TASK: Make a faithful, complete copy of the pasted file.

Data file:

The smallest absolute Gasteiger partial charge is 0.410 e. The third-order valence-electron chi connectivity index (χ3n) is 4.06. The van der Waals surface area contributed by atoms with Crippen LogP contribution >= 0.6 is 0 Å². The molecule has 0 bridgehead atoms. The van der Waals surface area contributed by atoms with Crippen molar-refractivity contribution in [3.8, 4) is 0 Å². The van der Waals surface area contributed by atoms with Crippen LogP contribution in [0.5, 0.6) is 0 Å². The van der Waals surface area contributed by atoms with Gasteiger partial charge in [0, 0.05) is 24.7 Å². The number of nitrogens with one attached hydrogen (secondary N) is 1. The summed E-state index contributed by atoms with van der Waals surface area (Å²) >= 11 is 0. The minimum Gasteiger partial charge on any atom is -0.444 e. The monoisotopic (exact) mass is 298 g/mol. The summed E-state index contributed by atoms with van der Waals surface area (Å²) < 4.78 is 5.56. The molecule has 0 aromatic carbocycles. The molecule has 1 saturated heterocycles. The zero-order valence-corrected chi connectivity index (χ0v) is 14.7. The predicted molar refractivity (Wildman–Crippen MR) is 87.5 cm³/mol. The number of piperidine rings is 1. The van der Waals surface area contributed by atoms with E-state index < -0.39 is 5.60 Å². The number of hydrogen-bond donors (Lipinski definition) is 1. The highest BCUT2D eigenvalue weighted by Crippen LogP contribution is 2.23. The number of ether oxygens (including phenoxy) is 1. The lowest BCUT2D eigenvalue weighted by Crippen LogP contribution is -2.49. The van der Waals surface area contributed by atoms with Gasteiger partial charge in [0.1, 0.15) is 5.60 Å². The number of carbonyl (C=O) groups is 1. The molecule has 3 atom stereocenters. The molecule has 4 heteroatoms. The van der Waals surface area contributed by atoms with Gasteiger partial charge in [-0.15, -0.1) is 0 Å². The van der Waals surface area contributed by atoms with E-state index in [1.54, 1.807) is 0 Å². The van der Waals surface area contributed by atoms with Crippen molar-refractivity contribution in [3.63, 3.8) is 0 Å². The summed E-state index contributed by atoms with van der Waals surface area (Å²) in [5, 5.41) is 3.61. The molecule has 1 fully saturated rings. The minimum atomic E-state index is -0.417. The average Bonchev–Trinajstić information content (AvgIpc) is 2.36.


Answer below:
The smallest absolute Gasteiger partial charge is 0.410 e. The third-order valence-electron chi connectivity index (χ3n) is 4.06. The van der Waals surface area contributed by atoms with Crippen LogP contribution >= 0.6 is 0 Å². The molecule has 0 bridgehead atoms. The van der Waals surface area contributed by atoms with Crippen molar-refractivity contribution in [3.8, 4) is 0 Å². The van der Waals surface area contributed by atoms with Crippen LogP contribution in [0.5, 0.6) is 0 Å². The van der Waals surface area contributed by atoms with Gasteiger partial charge in [0, 0.05) is 24.7 Å². The number of nitrogens with one attached hydrogen (secondary N) is 1. The summed E-state index contributed by atoms with van der Waals surface area (Å²) >= 11 is 0. The minimum Gasteiger partial charge on any atom is -0.444 e. The monoisotopic (exact) mass is 298 g/mol. The summed E-state index contributed by atoms with van der Waals surface area (Å²) < 4.78 is 5.56. The molecule has 0 aromatic carbocycles. The molecule has 1 saturated heterocycles. The zero-order valence-corrected chi connectivity index (χ0v) is 14.7. The predicted molar refractivity (Wildman–Crippen MR) is 87.5 cm³/mol. The number of piperidine rings is 1. The van der Waals surface area contributed by atoms with E-state index < -0.39 is 5.60 Å². The number of hydrogen-bond donors (Lipinski definition) is 1. The highest BCUT2D eigenvalue weighted by Crippen LogP contribution is 2.23. The number of ether oxygens (including phenoxy) is 1. The lowest BCUT2D eigenvalue weighted by Crippen LogP contribution is -2.49. The van der Waals surface area contributed by atoms with Gasteiger partial charge in [0.1, 0.15) is 5.60 Å². The number of carbonyl (C=O) groups is 1. The molecule has 3 atom stereocenters. The molecule has 4 heteroatoms. The van der Waals surface area contributed by atoms with Gasteiger partial charge in [-0.15, -0.1) is 0 Å². The van der Waals surface area contributed by atoms with E-state index in [1.54, 1.807) is 0 Å². The van der Waals surface area contributed by atoms with Crippen molar-refractivity contribution in [3.63, 3.8) is 0 Å². The summed E-state index contributed by atoms with van der Waals surface area (Å²) in [5, 5.41) is 3.61. The molecule has 1 fully saturated rings. The minimum atomic E-state index is -0.417. The average Bonchev–Trinajstić information content (AvgIpc) is 2.36.